Scotland's Purple Thistle

As many of you may know, the purple Thistle is Scotland's national flower. It was first adopted as the country's emblem during the reign of Alexander III (1249-1286). As legend goes, an invading Norse army attempted to sneak on Scottish shores unoticed one fateful night. One of the Norsemen, who was walking barefoot, had the misfortune of stepping on a Thistle, making him cry out in pain and consequently alerting the Scots of their presence. Sources suggest this happened during the Battle of Largs.


In honour of this victory, the plant became known as the Guardian Thistle and subsequently the national symbol of Scotland. The earliest official recorded use of the Thistle flower was on silver coins issued in 1470 during the reign of James III. It was then incorporated into the Royal Arms of Scotland in the early 16th century.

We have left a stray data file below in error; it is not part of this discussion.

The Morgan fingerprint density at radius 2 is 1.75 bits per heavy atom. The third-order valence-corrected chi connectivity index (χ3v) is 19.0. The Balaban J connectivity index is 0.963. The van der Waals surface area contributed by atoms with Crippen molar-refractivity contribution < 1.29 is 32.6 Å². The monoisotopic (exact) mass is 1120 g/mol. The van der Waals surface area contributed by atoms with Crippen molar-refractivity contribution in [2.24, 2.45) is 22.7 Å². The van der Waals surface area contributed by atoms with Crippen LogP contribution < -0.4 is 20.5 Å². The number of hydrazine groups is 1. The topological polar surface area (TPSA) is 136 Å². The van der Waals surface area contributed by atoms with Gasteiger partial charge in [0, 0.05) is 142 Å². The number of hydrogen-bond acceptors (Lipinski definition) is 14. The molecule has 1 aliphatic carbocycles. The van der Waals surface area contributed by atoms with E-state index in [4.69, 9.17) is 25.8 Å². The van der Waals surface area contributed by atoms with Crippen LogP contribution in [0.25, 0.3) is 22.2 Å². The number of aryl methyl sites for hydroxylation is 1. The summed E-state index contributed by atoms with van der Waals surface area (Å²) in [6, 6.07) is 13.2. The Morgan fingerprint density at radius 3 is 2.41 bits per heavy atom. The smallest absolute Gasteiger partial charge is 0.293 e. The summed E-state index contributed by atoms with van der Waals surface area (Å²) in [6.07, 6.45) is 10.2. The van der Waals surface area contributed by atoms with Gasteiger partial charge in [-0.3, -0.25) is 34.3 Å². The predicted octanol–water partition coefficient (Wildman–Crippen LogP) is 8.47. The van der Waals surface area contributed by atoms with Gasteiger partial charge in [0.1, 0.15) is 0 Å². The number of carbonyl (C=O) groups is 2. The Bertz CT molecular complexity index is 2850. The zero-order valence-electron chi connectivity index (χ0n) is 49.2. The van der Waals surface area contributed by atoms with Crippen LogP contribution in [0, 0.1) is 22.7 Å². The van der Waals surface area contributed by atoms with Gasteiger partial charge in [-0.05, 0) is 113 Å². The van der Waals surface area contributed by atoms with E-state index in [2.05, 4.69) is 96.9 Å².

Another legend associated with this prickly flower is that of the noble Order of the Thistle. King Achius is said to have founded the Order in the 9th century, consisting of 13 Knights including himself. The main emblems are the Thistle and St Andrew holding a saltire. Their motto is Nemo me impune lacessit (Latin for "No one provokes me with impunity"). Although it has had its ups, downs and changes throughout history, the Order is now firmly anchored in Edinburgh's St Giles Cathedral.

Biologically speaking, this lovely flower thrives in most of the Scottish territories, especially in the Highlands. This proud and regal plant can grow to a height of five feet and has no natural enemies because of the vicious spines that cover and protect it. Just like the country it represents, it is of a dramatic beauty like no other!